Step 1: The Plan
This is how I’ll make the repeller.
The frequency of the output of the chip in this setup is given by the formula
Frequency = 1.44/((R1 + 2R2)C)
From experience I know that 12,000 Hz is a good frequency for the job, but feel free to try out others with different values of R1, R2 and C (if you have a breadboard I recommend trying a 100kR variable resistor as R1 and finding a suitable frequency). Do bear in mind that R1 should be at least 1kR.
12,000 = 1.44/((R1 + 2R2)C)
1.44/12,000 = (R1+2R2)C
1.44/(12,000 x 0.0000001) = R1 + 2R2 = 1200
I’ve used 100nF as my value for the capacitor, and I’ll use a 1kR resistor R1 and a 100R for R2.
As I’ll be using a 9V PP3 battery for +Vs, and my red LED has a voltage drop of 2V and draws 30mA of current, I ideally need R3 to be 233.3R. I have 220R resistors, but as they have 1% tolerance (i.e. they go up to 222.2R) they aren’t suitable to protect the LED from excessive current. The next highest value of resistor in my supply is 270R, which would limit the LED to drawing 25.9mA – perfectly acceptable. Check the ratings for your LED – don’t complain to me if its ratings are different to mine’s and it blows!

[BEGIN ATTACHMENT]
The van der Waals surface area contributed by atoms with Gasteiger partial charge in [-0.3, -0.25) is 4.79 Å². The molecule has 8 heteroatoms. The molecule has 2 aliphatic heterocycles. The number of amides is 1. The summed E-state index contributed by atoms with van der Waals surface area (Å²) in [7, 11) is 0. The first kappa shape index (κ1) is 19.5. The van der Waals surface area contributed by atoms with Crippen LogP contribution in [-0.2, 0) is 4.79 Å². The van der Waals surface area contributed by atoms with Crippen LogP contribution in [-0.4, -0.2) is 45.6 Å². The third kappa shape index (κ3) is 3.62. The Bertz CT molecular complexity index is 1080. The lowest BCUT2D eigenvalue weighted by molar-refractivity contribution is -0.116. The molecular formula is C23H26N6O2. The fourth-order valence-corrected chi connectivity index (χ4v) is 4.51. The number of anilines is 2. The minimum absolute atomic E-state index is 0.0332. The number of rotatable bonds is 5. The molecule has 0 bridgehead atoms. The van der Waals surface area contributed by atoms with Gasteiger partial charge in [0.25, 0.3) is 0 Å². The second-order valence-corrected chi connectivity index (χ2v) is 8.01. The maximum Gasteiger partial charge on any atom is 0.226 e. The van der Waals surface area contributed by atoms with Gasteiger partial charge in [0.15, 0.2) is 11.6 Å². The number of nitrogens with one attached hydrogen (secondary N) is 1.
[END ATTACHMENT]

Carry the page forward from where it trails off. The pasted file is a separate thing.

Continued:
Ohm’s law: Current = Voltage/Resistance
Therefore Resistance = Voltage/Current
(9-2)V/(30 x 10-3)A = 233.3R
R4 is to increase the impedance (read resistance) of the output into the speaker. As with the LED’s resistor, less resistance means more current, and as power (in Watts) is given by current x voltage, less resistance means more power. “Nice!” I hear you remark in your best Jeremy Clarkson voice, but not so when you try to pass 2W into a speaker designed to take a maximum of 0.25W and you’re left with an expensive magnet. Read the specs for your speaker – do the maths and aim for the nominal power and don’t go over the maximum power. The nominal power of my speaker is 1W with a maximum power of 1.5W. A 47R resistor for R4 in series with my 8R speaker will give 1.02W of power (having measured the output of the 555 as 7.5V with a 9V supply).